Paul is communications director for the Center for Inquiry, as well as an actor and musician. His blog is iMortal, and he tweets as @paulfidalgo, and the blog tweets as @iMortal_blog.
The opinions expressed on this blog are personal to Paul and do not necessarily represent the views of the Center for Inquiry.
Last month, I wrote about the remarkable events at the UN Human Rights Council, where Saudi Arabia attempted to shout down Josephine Macintosh, a representative of my employer the Center for Inquiry, as she delivered a forceful statement condemning Saudi Arabia’s human rights abuses, specifically the persecution and imprisonment of Raif Badawi and Waleed Abu al-Khair (who just this week was sentenced to 15 years in prison). The Saudi representative was desperate to quiet her, demanding that the council president “shut that woman up!”, but delegations from the U.S., Ireland, Canada, and France stood up for Josephine’s right to deliver her statement. (You can read my full writeup here.) I finally managed to actually make contact with the hero of the whole story, Josephine herself, who’s been busy traveling and without regular Internet access. I took the opportunity to ask her about the whole episode and to learn a little about what motivates her, too. What follows is an edited transcript of our conversation. I’ve emphasized some key portions. Read more
[Note: This is an expansion on a previous post, meant to give full context and background to the story for those just learning about this issue.] The human rights abuses of the Kingdom of Saudi Arabia are not secrets. A monarchy under Islamic Law, with only rare and arbitrary local elections, and almost total subjugation of women, the West looks on with disapproval, but impotence. They are, infamously, a U.S. “ally,” being a huge source of oil and perceived as a bulwark against Islamic terrorism in an unstable region of the world. We see the oppression, the medieval treatment of half its population, and the astounding opulence of its aristocracy, and we shrug. It’s their culture; what can we do? Read more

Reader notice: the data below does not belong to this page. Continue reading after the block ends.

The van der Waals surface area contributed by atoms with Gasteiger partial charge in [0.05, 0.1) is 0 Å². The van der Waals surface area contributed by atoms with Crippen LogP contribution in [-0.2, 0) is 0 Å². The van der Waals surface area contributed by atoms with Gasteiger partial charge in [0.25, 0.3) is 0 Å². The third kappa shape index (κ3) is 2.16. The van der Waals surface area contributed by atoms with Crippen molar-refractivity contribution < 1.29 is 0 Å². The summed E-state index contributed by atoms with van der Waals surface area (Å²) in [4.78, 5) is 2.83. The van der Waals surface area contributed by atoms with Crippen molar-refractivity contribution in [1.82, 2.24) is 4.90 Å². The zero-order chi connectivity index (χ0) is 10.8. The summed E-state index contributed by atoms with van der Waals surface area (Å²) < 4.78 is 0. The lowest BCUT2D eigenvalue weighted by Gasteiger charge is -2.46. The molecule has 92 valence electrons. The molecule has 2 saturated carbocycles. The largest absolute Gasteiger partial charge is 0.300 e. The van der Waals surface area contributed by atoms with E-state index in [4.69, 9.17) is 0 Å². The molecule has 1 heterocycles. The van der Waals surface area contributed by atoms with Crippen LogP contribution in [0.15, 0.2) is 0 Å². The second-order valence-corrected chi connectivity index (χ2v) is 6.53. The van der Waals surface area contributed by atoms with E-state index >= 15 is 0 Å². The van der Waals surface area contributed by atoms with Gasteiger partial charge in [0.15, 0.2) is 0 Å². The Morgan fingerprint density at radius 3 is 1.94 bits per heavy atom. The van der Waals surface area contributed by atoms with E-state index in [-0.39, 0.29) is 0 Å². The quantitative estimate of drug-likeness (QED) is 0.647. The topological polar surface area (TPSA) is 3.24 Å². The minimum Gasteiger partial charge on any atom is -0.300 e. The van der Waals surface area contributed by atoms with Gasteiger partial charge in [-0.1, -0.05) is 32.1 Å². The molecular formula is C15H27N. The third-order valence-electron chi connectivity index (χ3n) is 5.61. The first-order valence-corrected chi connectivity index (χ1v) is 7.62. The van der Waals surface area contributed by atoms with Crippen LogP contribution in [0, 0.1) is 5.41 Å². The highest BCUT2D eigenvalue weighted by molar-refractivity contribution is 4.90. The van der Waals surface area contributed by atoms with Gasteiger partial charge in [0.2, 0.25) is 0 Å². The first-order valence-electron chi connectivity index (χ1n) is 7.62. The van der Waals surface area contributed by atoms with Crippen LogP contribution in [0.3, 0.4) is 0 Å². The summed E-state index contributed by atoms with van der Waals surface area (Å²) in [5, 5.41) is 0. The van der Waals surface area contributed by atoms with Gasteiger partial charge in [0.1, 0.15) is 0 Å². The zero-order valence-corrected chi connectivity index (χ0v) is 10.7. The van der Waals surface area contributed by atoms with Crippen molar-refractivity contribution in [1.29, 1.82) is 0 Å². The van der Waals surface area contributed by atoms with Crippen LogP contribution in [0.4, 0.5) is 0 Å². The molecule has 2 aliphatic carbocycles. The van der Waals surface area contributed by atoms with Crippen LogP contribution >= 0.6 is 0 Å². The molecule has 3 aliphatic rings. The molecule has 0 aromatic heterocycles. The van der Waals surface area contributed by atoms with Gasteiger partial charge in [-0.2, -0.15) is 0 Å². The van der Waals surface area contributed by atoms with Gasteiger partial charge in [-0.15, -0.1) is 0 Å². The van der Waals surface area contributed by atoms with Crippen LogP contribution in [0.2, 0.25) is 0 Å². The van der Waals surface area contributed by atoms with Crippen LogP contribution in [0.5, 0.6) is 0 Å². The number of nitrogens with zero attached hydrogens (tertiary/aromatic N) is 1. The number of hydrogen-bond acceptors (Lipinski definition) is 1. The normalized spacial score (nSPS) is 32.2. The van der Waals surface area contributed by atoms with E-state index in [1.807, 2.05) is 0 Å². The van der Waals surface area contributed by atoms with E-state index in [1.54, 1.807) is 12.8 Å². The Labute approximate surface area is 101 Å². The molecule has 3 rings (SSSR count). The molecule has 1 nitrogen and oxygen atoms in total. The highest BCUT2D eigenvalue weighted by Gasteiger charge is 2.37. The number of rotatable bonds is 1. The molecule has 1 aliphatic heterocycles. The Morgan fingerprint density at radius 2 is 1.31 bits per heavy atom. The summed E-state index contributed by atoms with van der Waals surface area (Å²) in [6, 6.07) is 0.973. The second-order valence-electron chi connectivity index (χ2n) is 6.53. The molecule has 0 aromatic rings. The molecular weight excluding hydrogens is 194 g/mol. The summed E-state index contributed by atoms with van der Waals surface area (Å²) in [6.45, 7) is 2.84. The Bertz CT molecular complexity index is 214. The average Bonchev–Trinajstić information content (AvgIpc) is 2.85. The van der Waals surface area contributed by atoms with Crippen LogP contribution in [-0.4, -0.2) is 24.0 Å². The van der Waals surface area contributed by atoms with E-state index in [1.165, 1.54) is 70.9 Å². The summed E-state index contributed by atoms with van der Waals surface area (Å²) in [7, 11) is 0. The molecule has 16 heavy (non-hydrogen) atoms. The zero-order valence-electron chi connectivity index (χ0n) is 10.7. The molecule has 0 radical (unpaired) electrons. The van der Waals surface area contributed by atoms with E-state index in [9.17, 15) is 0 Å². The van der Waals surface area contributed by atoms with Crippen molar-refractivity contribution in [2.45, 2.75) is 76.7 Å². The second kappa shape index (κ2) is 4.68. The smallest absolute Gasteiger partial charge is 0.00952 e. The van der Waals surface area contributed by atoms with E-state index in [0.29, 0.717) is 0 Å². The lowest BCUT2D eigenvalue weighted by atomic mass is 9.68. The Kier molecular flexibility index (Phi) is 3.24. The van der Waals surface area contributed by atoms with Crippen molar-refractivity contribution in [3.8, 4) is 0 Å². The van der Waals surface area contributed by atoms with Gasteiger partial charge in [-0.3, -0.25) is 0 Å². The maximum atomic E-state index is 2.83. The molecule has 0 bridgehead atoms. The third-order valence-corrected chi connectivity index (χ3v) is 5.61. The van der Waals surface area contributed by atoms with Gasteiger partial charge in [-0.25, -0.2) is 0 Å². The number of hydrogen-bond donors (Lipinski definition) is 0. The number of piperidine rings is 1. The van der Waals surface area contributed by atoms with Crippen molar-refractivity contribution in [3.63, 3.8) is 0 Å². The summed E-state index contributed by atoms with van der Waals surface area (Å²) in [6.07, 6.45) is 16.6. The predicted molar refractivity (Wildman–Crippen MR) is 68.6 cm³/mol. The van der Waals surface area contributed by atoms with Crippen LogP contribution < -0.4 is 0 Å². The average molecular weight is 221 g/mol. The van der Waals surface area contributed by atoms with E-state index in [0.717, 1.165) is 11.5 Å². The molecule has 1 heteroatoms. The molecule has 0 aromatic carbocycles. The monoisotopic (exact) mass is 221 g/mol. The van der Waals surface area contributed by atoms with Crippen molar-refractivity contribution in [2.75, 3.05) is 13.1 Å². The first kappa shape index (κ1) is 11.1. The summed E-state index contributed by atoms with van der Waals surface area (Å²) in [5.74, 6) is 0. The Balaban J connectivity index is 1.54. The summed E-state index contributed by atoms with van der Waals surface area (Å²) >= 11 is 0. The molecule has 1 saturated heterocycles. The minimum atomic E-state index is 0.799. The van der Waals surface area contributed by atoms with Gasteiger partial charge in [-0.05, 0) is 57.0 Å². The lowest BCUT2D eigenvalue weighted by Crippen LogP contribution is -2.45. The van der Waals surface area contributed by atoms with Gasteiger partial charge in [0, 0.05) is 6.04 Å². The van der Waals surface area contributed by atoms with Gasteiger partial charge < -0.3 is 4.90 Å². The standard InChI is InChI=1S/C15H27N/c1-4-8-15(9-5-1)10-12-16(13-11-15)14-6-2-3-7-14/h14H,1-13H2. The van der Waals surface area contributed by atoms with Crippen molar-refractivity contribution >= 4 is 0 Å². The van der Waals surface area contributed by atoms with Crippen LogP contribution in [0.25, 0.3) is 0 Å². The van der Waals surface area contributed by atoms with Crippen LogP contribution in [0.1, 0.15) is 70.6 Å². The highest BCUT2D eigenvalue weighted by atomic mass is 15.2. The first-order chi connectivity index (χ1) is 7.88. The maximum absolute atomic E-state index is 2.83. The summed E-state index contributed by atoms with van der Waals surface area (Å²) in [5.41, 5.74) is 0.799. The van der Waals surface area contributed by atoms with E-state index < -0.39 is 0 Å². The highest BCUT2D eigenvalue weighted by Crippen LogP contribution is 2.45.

Yesterday, we got a rare glimpse of how sensitive Saudi Arabia is to its human rights abuses being exposed. At a meeting of the UN Human Rights Council, a representative of my organization, the Center for Inquiry, was repeatedly shouted down by the Saudi representative in an attempt to stop her from delivering our statement condemning its crackdown on free expression and belief, and its persecution of dissidents such as Raif Badawi and Waleed Abu al-Khair. And lucky for us, there’s video. Read more
Whenever Ann Druyan appears in the media, you want to pay attention. The co-creator of both versions of Cosmos and wife of the late Carl Sagan, she has a way of communicating the beauty and wonder of science and inquiry that is utterly compelling. Despite that, very few know who she is. That subject was touched upon in an interview she just did with Andrew O’Hehir at Salon, where she seems to mainly find the fact that she’s overshadowed by celebrity men of science men amusing. I am a little bit surprised when critics, who I think are more likely to read the credits with some degree of attention, talk about the show as if Neil has had something to do with its inception or its writing. In the case of Carl it was different. Obviously Carl was the senior partner in conceiving the show with me and [astronomer] Steven Soter. And so, I mean, I am kind of taken aback. But then I look at the brilliance of Neil [deGrasse Tyson]’s performance, and how unexpectedly he has taken what I wrote and given it its best possible expression on the show. So I love the guy. I guess that’s the plight of the writer. It is coming out of someone else’s mouth; people think it must be theirs. It’s a natural reaction. … Read more
A few weeks ago, the mayor of La Vista, Nebraska, Doug Kindig, made earned his fifteen minutes of infamy with secular folks when he had this to say about the Omaha Atheists’ concerns over a “Faith & Freedom Day”: Take me to fucking court because I don’t care. … Minorities are not going to run my city. Apparently, things are beginning to smooth over, but it opened an opportunity for the community to learn more about its atheist neighbors, and that’s where a really nice piece by Adam Klinker at the Bellvue Leader comes in. It’s a fairly lengthy profile of some of Omaha Atheists’ members, and it serves as a wonderful contrast between the stereotype of the litigious atheist gadfly and the reality, which is that these folks are really just good, smart, politically-conscious people in the community. Read more